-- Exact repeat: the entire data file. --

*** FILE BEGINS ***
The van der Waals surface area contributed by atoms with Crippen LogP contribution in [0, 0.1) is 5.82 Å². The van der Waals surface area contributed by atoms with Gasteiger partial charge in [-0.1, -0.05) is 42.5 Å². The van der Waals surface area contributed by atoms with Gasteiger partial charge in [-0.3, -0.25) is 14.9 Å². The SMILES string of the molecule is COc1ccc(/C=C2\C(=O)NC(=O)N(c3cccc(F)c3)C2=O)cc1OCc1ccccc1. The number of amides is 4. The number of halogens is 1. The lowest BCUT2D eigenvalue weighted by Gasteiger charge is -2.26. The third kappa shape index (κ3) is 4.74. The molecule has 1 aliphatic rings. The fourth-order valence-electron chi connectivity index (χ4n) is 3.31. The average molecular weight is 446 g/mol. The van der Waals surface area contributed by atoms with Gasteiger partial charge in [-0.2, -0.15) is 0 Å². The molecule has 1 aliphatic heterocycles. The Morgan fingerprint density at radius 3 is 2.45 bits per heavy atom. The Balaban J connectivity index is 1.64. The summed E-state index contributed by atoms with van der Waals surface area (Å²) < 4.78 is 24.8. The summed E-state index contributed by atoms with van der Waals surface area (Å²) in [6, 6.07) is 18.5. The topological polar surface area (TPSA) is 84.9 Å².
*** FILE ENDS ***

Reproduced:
The van der Waals surface area contributed by atoms with Crippen LogP contribution in [0, 0.1) is 5.82 Å². The van der Waals surface area contributed by atoms with Gasteiger partial charge in [-0.1, -0.05) is 42.5 Å². The van der Waals surface area contributed by atoms with Gasteiger partial charge in [-0.3, -0.25) is 14.9 Å². The SMILES string of the molecule is COc1ccc(/C=C2\C(=O)NC(=O)N(c3cccc(F)c3)C2=O)cc1OCc1ccccc1. The number of amides is 4. The number of halogens is 1. The lowest BCUT2D eigenvalue weighted by Gasteiger charge is -2.26. The third kappa shape index (κ3) is 4.74. The molecule has 1 aliphatic rings. The fourth-order valence-electron chi connectivity index (χ4n) is 3.31. The average molecular weight is 446 g/mol. The van der Waals surface area contributed by atoms with Gasteiger partial charge in [-0.2, -0.15) is 0 Å². The molecule has 1 aliphatic heterocycles. The Morgan fingerprint density at radius 3 is 2.45 bits per heavy atom. The Balaban J connectivity index is 1.64. The summed E-state index contributed by atoms with van der Waals surface area (Å²) < 4.78 is 24.8. The summed E-state index contributed by atoms with van der Waals surface area (Å²) in [6, 6.07) is 18.5. The topological polar surface area (TPSA) is 84.9 Å².